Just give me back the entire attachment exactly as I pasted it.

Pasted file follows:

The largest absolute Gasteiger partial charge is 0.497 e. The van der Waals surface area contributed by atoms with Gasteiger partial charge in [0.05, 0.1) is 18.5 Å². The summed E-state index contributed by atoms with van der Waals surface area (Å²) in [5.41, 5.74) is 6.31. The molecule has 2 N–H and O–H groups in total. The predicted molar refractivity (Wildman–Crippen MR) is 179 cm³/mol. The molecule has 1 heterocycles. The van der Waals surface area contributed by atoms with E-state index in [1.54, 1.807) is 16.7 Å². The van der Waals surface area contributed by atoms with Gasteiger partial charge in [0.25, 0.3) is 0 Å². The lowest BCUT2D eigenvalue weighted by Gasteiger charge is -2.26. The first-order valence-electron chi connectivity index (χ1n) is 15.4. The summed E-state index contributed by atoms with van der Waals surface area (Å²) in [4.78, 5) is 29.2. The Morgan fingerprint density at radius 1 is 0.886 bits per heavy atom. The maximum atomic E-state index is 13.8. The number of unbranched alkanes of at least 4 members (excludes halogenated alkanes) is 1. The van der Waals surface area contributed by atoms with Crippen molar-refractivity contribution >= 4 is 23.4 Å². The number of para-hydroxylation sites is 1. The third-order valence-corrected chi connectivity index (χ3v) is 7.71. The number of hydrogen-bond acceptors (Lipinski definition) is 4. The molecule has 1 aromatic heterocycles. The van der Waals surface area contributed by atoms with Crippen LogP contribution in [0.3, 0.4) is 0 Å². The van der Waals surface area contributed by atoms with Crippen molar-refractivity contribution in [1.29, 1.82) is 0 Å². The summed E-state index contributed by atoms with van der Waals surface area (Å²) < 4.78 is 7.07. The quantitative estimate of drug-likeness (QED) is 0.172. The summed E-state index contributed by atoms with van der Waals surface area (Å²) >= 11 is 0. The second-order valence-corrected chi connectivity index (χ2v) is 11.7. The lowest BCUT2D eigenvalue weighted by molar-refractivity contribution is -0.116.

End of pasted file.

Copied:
The largest absolute Gasteiger partial charge is 0.497 e. The van der Waals surface area contributed by atoms with Gasteiger partial charge in [0.05, 0.1) is 18.5 Å². The summed E-state index contributed by atoms with van der Waals surface area (Å²) in [5.41, 5.74) is 6.31. The molecule has 2 N–H and O–H groups in total. The predicted molar refractivity (Wildman–Crippen MR) is 179 cm³/mol. The molecule has 1 heterocycles. The van der Waals surface area contributed by atoms with E-state index in [1.54, 1.807) is 16.7 Å². The van der Waals surface area contributed by atoms with Gasteiger partial charge in [0.25, 0.3) is 0 Å². The lowest BCUT2D eigenvalue weighted by Gasteiger charge is -2.26. The first-order valence-electron chi connectivity index (χ1n) is 15.4. The summed E-state index contributed by atoms with van der Waals surface area (Å²) in [4.78, 5) is 29.2. The Morgan fingerprint density at radius 1 is 0.886 bits per heavy atom. The maximum atomic E-state index is 13.8. The number of unbranched alkanes of at least 4 members (excludes halogenated alkanes) is 1. The van der Waals surface area contributed by atoms with Crippen molar-refractivity contribution >= 4 is 23.4 Å². The number of para-hydroxylation sites is 1. The third-order valence-corrected chi connectivity index (χ3v) is 7.71. The number of hydrogen-bond acceptors (Lipinski definition) is 4. The molecule has 1 aromatic heterocycles. The van der Waals surface area contributed by atoms with Crippen LogP contribution in [0.3, 0.4) is 0 Å². The van der Waals surface area contributed by atoms with Crippen molar-refractivity contribution in [1.29, 1.82) is 0 Å². The summed E-state index contributed by atoms with van der Waals surface area (Å²) < 4.78 is 7.07. The quantitative estimate of drug-likeness (QED) is 0.172. The summed E-state index contributed by atoms with van der Waals surface area (Å²) >= 11 is 0. The second-order valence-corrected chi connectivity index (χ2v) is 11.7. The lowest BCUT2D eigenvalue weighted by molar-refractivity contribution is -0.116.